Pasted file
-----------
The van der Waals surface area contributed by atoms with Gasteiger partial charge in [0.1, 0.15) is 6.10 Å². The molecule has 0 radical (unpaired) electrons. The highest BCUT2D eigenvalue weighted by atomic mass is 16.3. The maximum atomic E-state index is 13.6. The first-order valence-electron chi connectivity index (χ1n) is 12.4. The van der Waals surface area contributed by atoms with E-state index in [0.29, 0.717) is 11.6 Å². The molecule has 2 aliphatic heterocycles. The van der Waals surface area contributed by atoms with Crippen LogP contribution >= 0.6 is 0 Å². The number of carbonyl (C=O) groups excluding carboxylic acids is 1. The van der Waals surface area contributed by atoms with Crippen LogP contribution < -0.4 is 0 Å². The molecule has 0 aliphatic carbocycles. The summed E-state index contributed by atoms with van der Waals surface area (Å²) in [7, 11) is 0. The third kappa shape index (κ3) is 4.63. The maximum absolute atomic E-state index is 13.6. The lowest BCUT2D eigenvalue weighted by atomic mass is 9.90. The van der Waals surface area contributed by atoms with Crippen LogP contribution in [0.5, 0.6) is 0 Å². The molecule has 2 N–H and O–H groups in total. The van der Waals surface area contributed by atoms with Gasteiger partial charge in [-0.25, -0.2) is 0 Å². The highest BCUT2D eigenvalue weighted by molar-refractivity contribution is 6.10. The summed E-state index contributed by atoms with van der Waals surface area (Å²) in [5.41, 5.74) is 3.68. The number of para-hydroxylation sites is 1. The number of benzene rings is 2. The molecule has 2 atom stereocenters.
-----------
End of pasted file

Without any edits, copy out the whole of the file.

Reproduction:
The van der Waals surface area contributed by atoms with Gasteiger partial charge in [0.1, 0.15) is 6.10 Å². The molecule has 0 radical (unpaired) electrons. The highest BCUT2D eigenvalue weighted by atomic mass is 16.3. The maximum atomic E-state index is 13.6. The first-order valence-electron chi connectivity index (χ1n) is 12.4. The van der Waals surface area contributed by atoms with E-state index in [0.29, 0.717) is 11.6 Å². The molecule has 2 aliphatic heterocycles. The van der Waals surface area contributed by atoms with Crippen LogP contribution >= 0.6 is 0 Å². The number of carbonyl (C=O) groups excluding carboxylic acids is 1. The van der Waals surface area contributed by atoms with Crippen LogP contribution < -0.4 is 0 Å². The molecule has 0 aliphatic carbocycles. The summed E-state index contributed by atoms with van der Waals surface area (Å²) in [7, 11) is 0. The third kappa shape index (κ3) is 4.63. The maximum absolute atomic E-state index is 13.6. The lowest BCUT2D eigenvalue weighted by atomic mass is 9.90. The van der Waals surface area contributed by atoms with Crippen LogP contribution in [0.5, 0.6) is 0 Å². The molecule has 2 N–H and O–H groups in total. The van der Waals surface area contributed by atoms with Gasteiger partial charge in [-0.25, -0.2) is 0 Å². The highest BCUT2D eigenvalue weighted by molar-refractivity contribution is 6.10. The summed E-state index contributed by atoms with van der Waals surface area (Å²) in [5.41, 5.74) is 3.68. The number of para-hydroxylation sites is 1. The number of benzene rings is 2. The molecule has 2 atom stereocenters.